Find and access existing data
When planning a research project that will explore a certain research question and topic, it is always useful to check whether there are existing data that have covered these questions and topics.
Using secondary data in your research project can bypass the money, time, and other costs associated with collecting primary data. It can also reduce the burden on participants (this issue is particularly important if you are interested in a very specific population) and give you access to support and resources from the study/data team.
The first step is to identify existing data and studies that might be relevant to you.
Tips to identify a dataset
You can use CLOSER Discovery to search and browse questionnaires and data from the UK’s leading longitudinal studies.
Data sources mentioned in the methods sections of published research articles that are relevant to your topic, can establish the following important information:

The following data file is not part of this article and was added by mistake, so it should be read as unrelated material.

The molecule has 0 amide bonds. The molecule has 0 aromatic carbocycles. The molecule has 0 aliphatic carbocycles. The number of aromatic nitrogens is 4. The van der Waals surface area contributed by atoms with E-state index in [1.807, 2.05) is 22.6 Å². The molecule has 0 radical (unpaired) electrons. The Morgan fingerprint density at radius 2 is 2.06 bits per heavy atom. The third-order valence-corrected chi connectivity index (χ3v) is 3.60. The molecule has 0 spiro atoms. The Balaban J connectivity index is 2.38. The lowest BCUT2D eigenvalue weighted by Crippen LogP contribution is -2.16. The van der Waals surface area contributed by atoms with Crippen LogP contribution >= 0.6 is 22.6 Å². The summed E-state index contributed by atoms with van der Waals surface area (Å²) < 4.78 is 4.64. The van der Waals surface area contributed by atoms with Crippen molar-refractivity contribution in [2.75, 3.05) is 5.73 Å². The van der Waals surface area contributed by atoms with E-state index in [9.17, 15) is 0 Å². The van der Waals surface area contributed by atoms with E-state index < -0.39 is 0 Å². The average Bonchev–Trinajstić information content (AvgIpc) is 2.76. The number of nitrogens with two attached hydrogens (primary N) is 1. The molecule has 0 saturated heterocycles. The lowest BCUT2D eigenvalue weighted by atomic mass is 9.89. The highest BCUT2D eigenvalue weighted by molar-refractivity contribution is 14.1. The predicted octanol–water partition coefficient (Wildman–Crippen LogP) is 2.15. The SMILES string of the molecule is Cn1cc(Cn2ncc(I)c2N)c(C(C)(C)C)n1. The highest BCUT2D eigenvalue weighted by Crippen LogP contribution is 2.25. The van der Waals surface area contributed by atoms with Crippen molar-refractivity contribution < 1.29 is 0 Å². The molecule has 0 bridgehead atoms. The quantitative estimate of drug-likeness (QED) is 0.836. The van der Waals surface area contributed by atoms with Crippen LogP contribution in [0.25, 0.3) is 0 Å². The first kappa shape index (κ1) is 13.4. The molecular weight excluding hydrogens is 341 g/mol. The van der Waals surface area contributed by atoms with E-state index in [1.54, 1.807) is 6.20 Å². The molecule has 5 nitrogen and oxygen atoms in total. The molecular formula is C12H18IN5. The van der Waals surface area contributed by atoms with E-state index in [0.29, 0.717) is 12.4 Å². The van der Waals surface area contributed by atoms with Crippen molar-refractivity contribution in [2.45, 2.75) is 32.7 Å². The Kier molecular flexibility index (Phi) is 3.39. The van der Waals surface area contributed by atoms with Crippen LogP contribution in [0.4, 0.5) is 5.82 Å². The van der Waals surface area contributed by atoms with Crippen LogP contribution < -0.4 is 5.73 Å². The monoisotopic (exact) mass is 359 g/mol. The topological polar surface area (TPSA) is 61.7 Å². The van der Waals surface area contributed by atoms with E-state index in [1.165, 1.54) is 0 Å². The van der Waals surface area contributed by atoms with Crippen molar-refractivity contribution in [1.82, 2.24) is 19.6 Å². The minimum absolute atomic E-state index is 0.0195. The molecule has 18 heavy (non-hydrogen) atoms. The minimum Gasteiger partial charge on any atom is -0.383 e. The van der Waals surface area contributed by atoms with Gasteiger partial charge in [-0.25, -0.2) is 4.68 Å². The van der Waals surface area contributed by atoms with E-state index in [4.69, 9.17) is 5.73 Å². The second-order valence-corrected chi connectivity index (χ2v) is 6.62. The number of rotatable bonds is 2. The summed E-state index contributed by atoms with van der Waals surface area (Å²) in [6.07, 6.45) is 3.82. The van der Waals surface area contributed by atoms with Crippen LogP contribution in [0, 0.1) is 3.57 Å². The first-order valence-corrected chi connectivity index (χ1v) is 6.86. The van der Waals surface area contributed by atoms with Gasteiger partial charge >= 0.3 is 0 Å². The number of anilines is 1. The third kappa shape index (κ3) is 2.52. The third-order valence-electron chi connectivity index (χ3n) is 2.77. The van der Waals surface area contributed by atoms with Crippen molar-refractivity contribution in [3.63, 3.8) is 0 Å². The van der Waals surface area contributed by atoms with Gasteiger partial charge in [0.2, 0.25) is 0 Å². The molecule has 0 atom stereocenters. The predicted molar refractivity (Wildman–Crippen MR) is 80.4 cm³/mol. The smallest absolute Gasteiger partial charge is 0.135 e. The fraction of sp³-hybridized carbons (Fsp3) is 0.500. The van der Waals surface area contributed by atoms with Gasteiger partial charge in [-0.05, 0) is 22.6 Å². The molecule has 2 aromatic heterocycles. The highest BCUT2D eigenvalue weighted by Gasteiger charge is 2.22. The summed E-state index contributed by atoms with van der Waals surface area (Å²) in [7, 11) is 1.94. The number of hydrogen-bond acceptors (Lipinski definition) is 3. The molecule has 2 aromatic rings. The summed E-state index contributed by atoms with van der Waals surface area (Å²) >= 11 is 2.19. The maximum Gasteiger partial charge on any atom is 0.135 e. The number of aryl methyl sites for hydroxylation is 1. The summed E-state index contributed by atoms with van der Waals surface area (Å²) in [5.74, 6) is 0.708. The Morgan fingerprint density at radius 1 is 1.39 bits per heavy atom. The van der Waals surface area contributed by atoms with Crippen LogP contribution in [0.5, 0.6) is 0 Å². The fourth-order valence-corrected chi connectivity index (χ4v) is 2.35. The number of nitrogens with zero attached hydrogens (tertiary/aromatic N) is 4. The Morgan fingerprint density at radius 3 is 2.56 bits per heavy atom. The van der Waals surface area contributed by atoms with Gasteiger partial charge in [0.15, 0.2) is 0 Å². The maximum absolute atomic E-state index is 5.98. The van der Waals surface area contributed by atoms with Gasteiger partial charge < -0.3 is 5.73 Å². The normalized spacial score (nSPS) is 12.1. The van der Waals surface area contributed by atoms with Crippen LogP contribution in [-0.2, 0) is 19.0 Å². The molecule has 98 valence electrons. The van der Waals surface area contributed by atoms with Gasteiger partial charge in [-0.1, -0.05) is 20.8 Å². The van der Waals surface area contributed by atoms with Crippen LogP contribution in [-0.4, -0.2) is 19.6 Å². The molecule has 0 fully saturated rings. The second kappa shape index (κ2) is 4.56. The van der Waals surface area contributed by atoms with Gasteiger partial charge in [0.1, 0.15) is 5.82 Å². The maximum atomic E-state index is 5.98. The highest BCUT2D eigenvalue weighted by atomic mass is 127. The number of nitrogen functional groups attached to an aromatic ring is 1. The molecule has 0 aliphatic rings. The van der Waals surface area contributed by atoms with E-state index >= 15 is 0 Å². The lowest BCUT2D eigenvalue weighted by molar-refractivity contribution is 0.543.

- Was this primary data collection specifically carried out for this article or project, or data from a larger study?
- Do they mention a study name?
- Did they include a data citation with information about the study?
- A lot of economic, population and social research data from UK studies are held at the UK Data Service – visit their site to search through the catalogue by theme or data type.
- The Consortium of European Social Science Data Archives (CESSDA) Data Catalogue is a one-stop shop for searching and finding European social science data.
- The US Inter-university Consortium for Political and Social Research (ICPSR) maintains an archive of research in the social and behavioural sciences.
- The Registry of Research Data Repositories (re3data) provides a global registry of research data repositories from a variety of academic disciplines, including repositories that enable permanent storage of, and access to, data sets to researchers, funding bodies, publishers, and scholarly institutions.
Data collected routinely by governments (administrative data) could be useful for your project. Some longitudinal population studies are linked with certain administrative datasets, such as the National Pupil Database, so the information from these administrative datasets is available for the study members alongside the data collected by the study.